Erik Kersenbrock’s home is a small school bus, usually parked on the campus of Central Oregon Community College, where he studies engineering. The rows of seats in his frills-free bus have been replaced with a futon bed, a cabinet filled with cooking supplies, a mini-fridge and a couple other amenities. Kersenbrock said he plans on more renovations soon, like adding window curtains and covering the bare insulation on the ceiling of the bus.
Kersenbrock, 29, said living in his bus is mostly by choice — money’s tight, but because his COCC tuition is covered by grants and scholarships, he admits he’s doing OK financially. But he knows other COCC students in similar situations aren’t as fortunate.
“Every once in a while, I hear about a younger student that has found themselves in a bad housing situation, or are suddenly out of their housing,” said Kersenbrock, a Kansas native. “The housing’s not getting any cheaper, and it seems like that’s been the trend for a while.”
So he’s decided to help.
Kersenbrock, along with COCC’s student council president, Julia Russell, are pushing the college to provide more support for students who live in their cars. Their goals include having a designated parking space for these students and allowing them to use the gym showers for free.
Kersenbrock said COCC students living in their cars — he estimates there’s about 20 to 30 of them, but he doesn’t know for sure — should receive help because they’re actively trying to improve their lives by earning a degree.
“If they’re already working for something, why can’t we give them a hand?” he said.
Designated overnight parking spaces would be a big help to students like Kersenbrock, he said. Right now, parking at COCC is allowed between 6 a.m. and 10 p.m.; those who leave vehicles overnight could get a citation and be towed, according to the college’s website.
Kersenbrock said campus security officers have never asked him to move his bus, but he still follows the no-overnight parking rule, parking in different off-campus locations each night. He also said campus security will make exceptions if a student is having car problems.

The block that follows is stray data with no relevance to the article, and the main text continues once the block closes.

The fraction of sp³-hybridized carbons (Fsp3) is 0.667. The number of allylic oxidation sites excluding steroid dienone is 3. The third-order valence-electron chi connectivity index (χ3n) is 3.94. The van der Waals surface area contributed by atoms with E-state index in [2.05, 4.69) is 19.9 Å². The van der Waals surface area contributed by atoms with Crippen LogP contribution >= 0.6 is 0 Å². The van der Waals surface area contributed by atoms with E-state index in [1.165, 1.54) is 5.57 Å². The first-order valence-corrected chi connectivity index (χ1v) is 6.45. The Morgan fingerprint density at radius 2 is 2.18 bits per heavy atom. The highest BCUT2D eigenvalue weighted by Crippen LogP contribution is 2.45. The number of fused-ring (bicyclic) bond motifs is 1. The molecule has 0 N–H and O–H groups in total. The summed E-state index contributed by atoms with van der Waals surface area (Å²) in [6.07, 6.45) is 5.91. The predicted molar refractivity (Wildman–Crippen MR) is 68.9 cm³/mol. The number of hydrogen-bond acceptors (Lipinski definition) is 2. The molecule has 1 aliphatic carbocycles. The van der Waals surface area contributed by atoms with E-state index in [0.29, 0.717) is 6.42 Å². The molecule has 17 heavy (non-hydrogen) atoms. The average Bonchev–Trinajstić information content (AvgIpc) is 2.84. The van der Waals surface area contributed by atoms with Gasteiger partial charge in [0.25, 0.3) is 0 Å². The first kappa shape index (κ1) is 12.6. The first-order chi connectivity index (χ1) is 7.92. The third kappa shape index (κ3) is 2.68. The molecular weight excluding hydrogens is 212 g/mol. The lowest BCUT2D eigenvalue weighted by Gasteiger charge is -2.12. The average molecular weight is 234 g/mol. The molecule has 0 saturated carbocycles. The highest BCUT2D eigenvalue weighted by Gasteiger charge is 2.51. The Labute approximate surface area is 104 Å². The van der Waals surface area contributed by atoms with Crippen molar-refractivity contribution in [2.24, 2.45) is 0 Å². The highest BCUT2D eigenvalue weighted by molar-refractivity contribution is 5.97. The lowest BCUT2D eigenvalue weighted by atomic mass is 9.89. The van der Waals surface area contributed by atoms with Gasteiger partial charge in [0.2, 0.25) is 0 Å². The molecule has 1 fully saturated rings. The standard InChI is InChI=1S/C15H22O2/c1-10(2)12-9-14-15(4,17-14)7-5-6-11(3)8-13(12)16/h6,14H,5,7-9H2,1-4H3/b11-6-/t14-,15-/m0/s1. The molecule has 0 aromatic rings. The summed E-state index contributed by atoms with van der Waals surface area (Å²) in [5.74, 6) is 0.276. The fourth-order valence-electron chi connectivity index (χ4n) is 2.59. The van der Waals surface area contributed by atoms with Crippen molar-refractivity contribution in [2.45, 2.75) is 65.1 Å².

Still, he wants a spot for students to park their vehicle homes — or as he puts it, “a place where we feel like we’re allowed to be.” He suggested the area could have portable toilets and a dumpster, to keep it clean. He also wants picnic benches, to create a friendly vibe among those students.
“If there’s a little community, that can create a lot of support for people, and that’s exactly what you need when you’re in a sticky situation,” Kersenbrock said.
Kersenbrock also wants displaced students to have free access to the campus’ gym showers. Students now have to pay $20 per term for gym access, including showers.
“It’s not an unreasonable rate, but if there’s some kid that suddenly finds themselves in a bad situation, $20 is three, four, five meals,” he said.
Russell, the 22-year-old council president, said she empathized with the COCC students living in their cars. She couch-surfed for a year while growing up in Sunriver. She said Bend’s skyrocketing rents have forced more students to live in their cars.
“Our cost of living has risen to extreme amounts in a really short time, so we’re trying to catch up,” said Russell.
Russell said she’s working on having administrators create special parking passes for these students. She believes this could happen before the end of this school year.
Russell acknowledged that many of these goals could take awhile to be approved.
“Unfortunately, with government, everything is a really, really slow-moving process,” she said.
Gordon Price, COCC’s student activities coordinator , said he’s met with Kersenbrock and Russell about their goals, and said they could be realized — in a couple years. First, the college wants to research what other colleges have done to help students who live in their cars, as well as get a head count of how many homeless students are enrolled at COCC.
“If we can get an accurate count ... it helps move the needle,” Price said.
Kersenbrock plans on earning his associate’s degree in June and leaving for a four-year university to earn his bachelor’s, so he knows he’s not likely to see any changes during his COCC tenure.
But he’s fine with that, as long as other students who can’t find housing can get support from the college.
“I would love to reap the benefits of it, but I’m in a pretty good place,” Kersenbrock said. “I’m trying to set the stage for other students in the future.”